How to Build an EcoPropagator

Latest Update 3rd July 2017.

The EcoPropagator (the one in the middle of the photo above with netting in place) uses its external 9mm marine ply walls to contain the water tank instead of using a bin.  The bracing is on the outside of the propagator so it doesn't interfere with the water tank's liner inside.

Set this 42 x 19mm plantation pine timber bracing about 10mm from the top and the bottom of the front and back walls.  I use five 25mm gal button head wood screws to fix each brace in position and 75mm gal c\sunk wood screws to secure the side walls to the ends of the bracing (1 in each end).

The same plantation pine timbers are used to make the frame for the propagator's cover, and 75mm gal c/sunk wood screws are used to join the horizontal and vertical members (2 per joint).  This frame is covered with 0.9mm polycarbonate sheet in winter and 21% shade polyethylene netting in summer (VegNet).  Timber blocks are fitted to the underside top of each vertical leg so the frame doesn't slide off the propagator.  The assembled propagator is painted with 2 coats of external water based acrylic paint to shield the soil from the marine ply's chemical treatment and to protect the untreated plantation pine.
The whole area inside the cold frame can be used for propagating by using 2 layers of 200 ┬Ám plastic sheet as a liner for the water tank.

The plastic liners (which rest on the ground) are suspended in position by stapling them along their top edges to the walls of the propagator.  The design of the filling, distribution and overflow unit is similar to that used in full sized Ecobeds.  The water tank depth is 160mm.
This picture shows the tank being filled with rainwater and Scoria.  When the water starts to overflow through the overflow tee section turn the supply off.  More Scoria is added until it is level with the water.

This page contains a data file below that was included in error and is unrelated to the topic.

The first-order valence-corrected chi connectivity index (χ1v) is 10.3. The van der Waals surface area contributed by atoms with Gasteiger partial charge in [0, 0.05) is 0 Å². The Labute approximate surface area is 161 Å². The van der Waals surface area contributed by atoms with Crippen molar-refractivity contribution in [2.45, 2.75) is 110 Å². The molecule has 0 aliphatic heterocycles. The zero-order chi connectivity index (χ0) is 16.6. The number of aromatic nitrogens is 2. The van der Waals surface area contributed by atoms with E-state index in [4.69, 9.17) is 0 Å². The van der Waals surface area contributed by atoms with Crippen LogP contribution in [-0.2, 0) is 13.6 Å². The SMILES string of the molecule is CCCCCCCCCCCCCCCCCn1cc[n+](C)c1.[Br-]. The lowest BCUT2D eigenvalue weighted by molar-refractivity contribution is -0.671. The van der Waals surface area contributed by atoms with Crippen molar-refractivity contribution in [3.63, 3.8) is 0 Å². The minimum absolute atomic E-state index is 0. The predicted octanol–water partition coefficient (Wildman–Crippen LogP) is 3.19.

A piece of horticultural fabric or heavy duty shadecloth is placed over the Scoria and cut 25mm oversize on each edge so it can be turned up the sides of the unit to seal the tank when the soil/compost is added.
About 50mm of sieved soil is added to the bed and covered with 50mm of high quality sieved homemade compost..  This soil/compost wicking medium stays moist at all times as water is wicked up from the water tank.  Up to 90 mini pots and small jiffy (fibre) pots containing seedlings growing in organic potting mix are buried up to their rims so that moisture and beneficial microbes can migrate from the biologically active soil into the seedling's root zone.  Here the microbes quickly establish symbiotic relationships with the seedlings.

A timber frame is covered with VegNet for the warmer months.  It keeps insect pests out of the propagator and shades delicate seedlings from hot sun.  In the cooler months, the VegNet is replaced by 0.9mm thick polycarbonate sheet to trap sunlight and maintain a moist warm environment inside the unit.  To maximise the heat gain, black plastic sheet is pinned to the back wall during those months.
Vents are installed in the top corners of the propagator to remove air if it gets too hot on sunny days in the cooler months.  A VegNet filter is stapled over the opening inside the propagator.  It keeps insects out when the vent is open.